Engelbert Humperdinck’s opera “Hansel and Gretel” breathes Old World charm. From the Brothers Grimm fairy tale on which it’s based to the charming folk tunes Humperdinck wove into the score, “Hansel and Gretel” is a 19th century journey into the woods.
The opera department of the University of Missouri-Kansas City’s Conservatory of Music and Dance will present “Hansel and Gretel” in a very traditional production — but with an intriguing twist — for four performances beginning Oct. 26 at White Recital Hall.
Fenlon Lamb, who is beginning her third year as director of opera at the conservatory, is directing “Hansel and Gretel.” She’s keeping the opera’s original setting, but recent cuts in UMKC’s theater budget, which have resulted in the loss of faculty members and resources shared by the opera department, have made it challenging for Lamb to create that Brothers Grimm look onstage.
“The theater department still has to support its own productions, and it’s important they do that,” Lamb said. “But if you have to cut back on faculty, then there are not enough faculty members to support another production, and opera is the hugest of productions. They can’t say, ‘Great. We’ll build your set.’ So we had to figure out how can we create the epic nature of opera and still keep the budget lower.”
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Lamb’s solution? Paper.
“In other words, where you would have hardwood sets representing an actual house, real trees or something, those are all made out of paper,” Lamb said. “My set designer is very creative, and we’ve gone with this woodblock cutout thing. You can still project on paper, and we’ll have projections. You can shine lights through the back or you can light it differently. It’s an experimental, interesting way of going about it.”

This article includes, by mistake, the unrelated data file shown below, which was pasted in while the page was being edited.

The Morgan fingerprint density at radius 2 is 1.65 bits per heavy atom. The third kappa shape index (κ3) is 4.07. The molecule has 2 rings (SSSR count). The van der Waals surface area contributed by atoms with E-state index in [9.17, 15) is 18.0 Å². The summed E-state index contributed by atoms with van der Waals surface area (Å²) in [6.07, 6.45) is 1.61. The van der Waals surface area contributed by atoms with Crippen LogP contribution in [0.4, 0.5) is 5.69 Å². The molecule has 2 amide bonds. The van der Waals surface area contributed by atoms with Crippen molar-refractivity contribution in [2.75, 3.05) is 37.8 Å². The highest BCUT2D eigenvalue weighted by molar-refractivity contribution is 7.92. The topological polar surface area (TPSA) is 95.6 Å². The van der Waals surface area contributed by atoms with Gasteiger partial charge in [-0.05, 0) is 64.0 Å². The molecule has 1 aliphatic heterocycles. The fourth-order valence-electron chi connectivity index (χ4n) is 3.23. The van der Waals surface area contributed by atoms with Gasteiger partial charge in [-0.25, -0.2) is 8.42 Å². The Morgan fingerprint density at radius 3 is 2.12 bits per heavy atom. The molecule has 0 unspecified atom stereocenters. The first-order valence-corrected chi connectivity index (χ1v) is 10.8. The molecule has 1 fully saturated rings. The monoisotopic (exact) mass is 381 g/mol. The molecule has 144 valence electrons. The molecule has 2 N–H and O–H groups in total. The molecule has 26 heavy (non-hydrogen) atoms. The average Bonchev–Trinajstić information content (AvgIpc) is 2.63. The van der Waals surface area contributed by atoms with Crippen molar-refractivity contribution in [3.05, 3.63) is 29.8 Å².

The costumes will even be made out of paper. They’ll be based on traditional designs, with Hansel wearing lederhosen and Gretel a dirndl, but they’ll be made of Tyvek, the kind of paper used in the white mailer bags you can buy at the post office.
“It’s very hardy paper,” Lamb said. “You can wash it, you can do all kind of things with it. Our costume designer, Maureen Thomas, has figured out all kinds of interesting ways to work with that paper and with craft paper. Even our props person is using lots of papier-mâché.”
Lamb says that although using paper is a budgetary stop-gap measure, for “Hansel and Gretel” it’s also a valid aesthetic choice.
“The designer has cut out some things so there will be a lot of full color backlight coming through those cutouts,” she said. “There will be a little bit of shadow play. We have a Hansel and a Gretel who are almost 6 feet tall, so how do we make the mother look huge? Well, if you put her in a big shadow, then she looks huge. It’s a toy theater aesthetic. We’re playing. That’s what theater is about.”
The opera’s youthful charm will be emphasized by a cast made up entirely of singers from the conservatory and the Lyric Opera of Kansas City’s young artists program.
“There is a sweetness about it,” Lamb said. “It’s lush and romantic and has nice folksy melodies. And it’s a good time of year to do it. There’s nothing like Halloween season for an opera about a witch.”
7:30 p.m. Oct. 26, 27 and 28 and 2:30 p.m. Oct. 29. White Recital Hall, 4949 Cherry. $12. 816-235-6222 or tinyurl.com/ybhm5znf.